C40 in the News
United Nations University: Ethical Cities Are the Future
The second dimension relates to how various complex issues are understood by urban communities with reference to what makes a sustainable, healthy, resilient, safe, liveable, economically vibrant and inclusive city. Again, we have examples of cities coming together to work on these issues through major international collaborations such as the International Council for Local Environmental Initiatives (ICLEI), through the C40 initiative and the 100 Resilient Cities campaign funded by the Rockefeller Foundation.
The City Fix: How Cities Are Shaping International Relations
Cities worldwide have been forming their own associations and networks to enable collaboration on issues such as the environment, transport, energy efficiency, and economic development. For example, C40 is a network of approximately 70 major cities worldwide that have come together to reduce greenhouse gas emissions beyond national-level agreements. The impact of these agreements can be significant globally: C40 estimates that its member cities have the potential to reduce their future emissions by 1.3 billion tons by 2030—more than the total emissions of Mexico and Canada combined. C40 is currently chaired by the mayor of Rio de Janeiro and includes major cities—like Jakarta, London, and Buenos Aires—on every continent.
Financial Times: An International Order of Cities not States
"While nations debate over what to do about climate change the largest and most important cities are getting together and doing something about it. One such effort is the C40, a group of 75 major cities that gathers and exchanges data to enable concrete actions to tackle climate change. In thousands of ways, from energy efficient street lighting to improved public transportation, big cities are making a real difference on global warming." (OPINION: Ivo Daalder)
Momentum Mag: Seoul, South Korea’s Burgeoning Bike Culture
Seoul’s Weekly No Driving Day program has decreased traffic by 3.7 percent, and has reduced C02 vehicle emissions by 10 percent, according to the climate organization C40.
Citiscope: A key moment for world cities — but are nation states listening?
“We were really shouting into the wind 10 years ago, that mayors had any serious role to play in tackling climate change,” Watts says. “It just wasn’t taken seriously by national governments.” ... A major city role is central, Watts argues: “Just 500 cities in the world, including all of our C40 members, will be responsible for 60 percent of GDP growth and 50 percent of carbon-emission growth on a business-as-usual trajectory.” All that, he asserts, “tells you it would be crazy if the role of cities were not central to the climate negotiations.”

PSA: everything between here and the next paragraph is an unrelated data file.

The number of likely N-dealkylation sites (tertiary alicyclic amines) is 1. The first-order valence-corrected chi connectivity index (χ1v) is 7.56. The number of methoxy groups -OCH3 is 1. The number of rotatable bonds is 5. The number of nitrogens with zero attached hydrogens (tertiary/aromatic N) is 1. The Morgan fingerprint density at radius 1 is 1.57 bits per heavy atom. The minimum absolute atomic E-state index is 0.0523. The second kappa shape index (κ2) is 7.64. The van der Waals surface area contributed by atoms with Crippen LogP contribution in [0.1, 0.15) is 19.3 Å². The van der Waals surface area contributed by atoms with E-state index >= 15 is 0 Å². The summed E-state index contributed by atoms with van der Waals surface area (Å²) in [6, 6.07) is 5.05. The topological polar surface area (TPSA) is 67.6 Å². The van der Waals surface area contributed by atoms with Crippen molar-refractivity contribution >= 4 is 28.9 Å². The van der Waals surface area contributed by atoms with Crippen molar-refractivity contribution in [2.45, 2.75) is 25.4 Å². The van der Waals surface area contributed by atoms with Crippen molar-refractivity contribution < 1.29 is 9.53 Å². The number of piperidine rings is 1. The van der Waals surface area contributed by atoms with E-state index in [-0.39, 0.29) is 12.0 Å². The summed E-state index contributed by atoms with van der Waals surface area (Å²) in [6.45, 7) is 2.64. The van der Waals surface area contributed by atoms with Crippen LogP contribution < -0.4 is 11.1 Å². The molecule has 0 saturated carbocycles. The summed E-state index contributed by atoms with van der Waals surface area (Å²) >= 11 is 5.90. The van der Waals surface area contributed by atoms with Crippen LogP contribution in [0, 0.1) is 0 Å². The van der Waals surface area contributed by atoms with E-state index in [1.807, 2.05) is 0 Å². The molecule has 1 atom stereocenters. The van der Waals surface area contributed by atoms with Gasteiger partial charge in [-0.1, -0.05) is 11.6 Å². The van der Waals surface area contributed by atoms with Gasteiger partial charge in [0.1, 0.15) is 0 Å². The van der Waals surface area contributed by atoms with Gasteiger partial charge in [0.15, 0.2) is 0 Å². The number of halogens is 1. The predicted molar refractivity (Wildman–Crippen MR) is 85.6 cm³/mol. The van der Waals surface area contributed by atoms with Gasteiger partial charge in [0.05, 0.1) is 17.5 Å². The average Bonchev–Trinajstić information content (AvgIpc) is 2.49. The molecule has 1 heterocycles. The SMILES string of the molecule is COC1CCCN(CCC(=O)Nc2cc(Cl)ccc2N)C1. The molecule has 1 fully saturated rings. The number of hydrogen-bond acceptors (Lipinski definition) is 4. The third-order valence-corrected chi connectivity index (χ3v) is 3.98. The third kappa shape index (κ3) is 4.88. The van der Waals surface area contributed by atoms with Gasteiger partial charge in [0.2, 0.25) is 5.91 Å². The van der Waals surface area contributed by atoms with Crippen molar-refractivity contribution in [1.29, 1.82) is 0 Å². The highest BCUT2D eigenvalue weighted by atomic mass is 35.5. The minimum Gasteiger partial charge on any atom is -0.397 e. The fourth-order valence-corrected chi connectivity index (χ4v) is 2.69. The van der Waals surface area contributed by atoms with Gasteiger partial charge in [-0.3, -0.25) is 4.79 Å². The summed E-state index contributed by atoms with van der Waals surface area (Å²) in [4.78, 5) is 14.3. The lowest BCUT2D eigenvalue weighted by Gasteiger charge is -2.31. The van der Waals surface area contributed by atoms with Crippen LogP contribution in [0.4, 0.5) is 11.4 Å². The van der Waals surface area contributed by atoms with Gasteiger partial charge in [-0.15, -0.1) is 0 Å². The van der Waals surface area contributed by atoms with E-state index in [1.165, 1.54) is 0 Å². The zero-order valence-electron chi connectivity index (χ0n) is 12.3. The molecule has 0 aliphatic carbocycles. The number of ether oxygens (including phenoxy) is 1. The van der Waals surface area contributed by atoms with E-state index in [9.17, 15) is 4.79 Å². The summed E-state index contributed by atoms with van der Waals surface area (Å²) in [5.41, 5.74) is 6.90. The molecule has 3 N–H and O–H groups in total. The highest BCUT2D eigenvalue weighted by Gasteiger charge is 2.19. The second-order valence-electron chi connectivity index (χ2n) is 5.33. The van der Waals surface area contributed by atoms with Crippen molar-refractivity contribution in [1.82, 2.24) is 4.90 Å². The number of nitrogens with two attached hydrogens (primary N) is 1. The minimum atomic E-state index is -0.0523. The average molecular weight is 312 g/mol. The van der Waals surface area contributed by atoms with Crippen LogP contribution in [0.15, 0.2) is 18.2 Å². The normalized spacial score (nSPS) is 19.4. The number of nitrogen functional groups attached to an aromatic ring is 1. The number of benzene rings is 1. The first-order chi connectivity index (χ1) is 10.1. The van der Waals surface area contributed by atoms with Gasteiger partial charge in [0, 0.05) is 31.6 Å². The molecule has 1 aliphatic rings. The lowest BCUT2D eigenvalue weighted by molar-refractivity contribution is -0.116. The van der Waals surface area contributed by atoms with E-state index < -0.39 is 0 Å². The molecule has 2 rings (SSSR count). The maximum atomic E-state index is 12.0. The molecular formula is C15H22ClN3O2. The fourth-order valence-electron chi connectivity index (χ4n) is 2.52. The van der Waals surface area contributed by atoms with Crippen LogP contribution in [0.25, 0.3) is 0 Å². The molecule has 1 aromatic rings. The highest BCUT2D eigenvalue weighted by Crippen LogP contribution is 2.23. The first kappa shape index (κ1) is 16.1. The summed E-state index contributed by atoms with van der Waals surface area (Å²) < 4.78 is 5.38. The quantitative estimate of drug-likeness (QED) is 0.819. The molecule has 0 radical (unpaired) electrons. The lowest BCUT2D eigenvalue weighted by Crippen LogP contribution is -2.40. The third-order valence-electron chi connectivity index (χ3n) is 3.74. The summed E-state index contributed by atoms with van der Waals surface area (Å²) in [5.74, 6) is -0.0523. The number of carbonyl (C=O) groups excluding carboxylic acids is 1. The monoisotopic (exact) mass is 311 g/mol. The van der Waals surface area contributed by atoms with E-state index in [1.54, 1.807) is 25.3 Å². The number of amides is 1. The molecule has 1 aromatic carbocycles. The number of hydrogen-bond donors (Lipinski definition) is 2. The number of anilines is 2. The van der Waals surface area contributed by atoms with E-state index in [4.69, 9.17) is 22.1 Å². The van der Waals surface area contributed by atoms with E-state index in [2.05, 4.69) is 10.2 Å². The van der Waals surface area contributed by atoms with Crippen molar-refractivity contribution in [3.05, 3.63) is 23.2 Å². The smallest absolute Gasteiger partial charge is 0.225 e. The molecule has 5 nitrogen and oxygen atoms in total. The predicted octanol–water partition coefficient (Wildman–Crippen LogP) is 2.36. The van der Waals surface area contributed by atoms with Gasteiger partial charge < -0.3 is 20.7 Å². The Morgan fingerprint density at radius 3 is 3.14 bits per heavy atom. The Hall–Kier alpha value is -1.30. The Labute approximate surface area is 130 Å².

CleanTechnica: C40 Initiative Will Help Developing Cities Access Climate Funds
The Children’s Investment Fund Foundation, an independent philanthropy based in London, is partnering with the C40 to launch a creditworthiness academy that these cities can attend to boost their credit ratings to a point of acceptable risk for lenders. CIFF’s interest stems from its view that climate change poses the single largest threat to the future health and lifestyle of today’s children.
City University of Hong Kong: International grant for climate change governance
The aim of the [project] is to investigate how alternative forms of governance, that is climate networks, rather than state actors alone, can collaborate transnationally on ways to mitigate climate change and produce transformational policy. “It’s about understanding how local networks that stretch across borders are created,” Dr Francesch explained. “How, why and to what effect can these networks help to build consensus and share best practice at the local level.” The project takes inspiration from the work of the C40 Cities Climate Change Leadership, a network between several of the world’s major cities that are taking action to reduce greenhouse gas emissions.
McKinsey: Building the cities of the future with green districts
Citiscope: New initiative aims for credit ratings in eight developing cities
The World Bank estimates that only 4 percent of cities in the largest developing nations have international credit ratings, Only one-fifth have domestic credit scores, C40 notes. That means barriers to funding that could pay for transit systems, energy and water infrastructure and other improvements.
Trade Arabia: C40 launches city credit rating to fund projects
The C40 Cities Climate Leadership Group (C40) and the Children's Investment Fund Foundation (CIFF) launched a new Creditworthiness Network to help selected cities achieve a credit rating in order to finance climate-related projects. The programme will kick-off with a Creditworthiness Academy in Amman, Jordan - a five-day workshop hosted by the Greater Amman Municipality and delivered in partnership with the World Bank.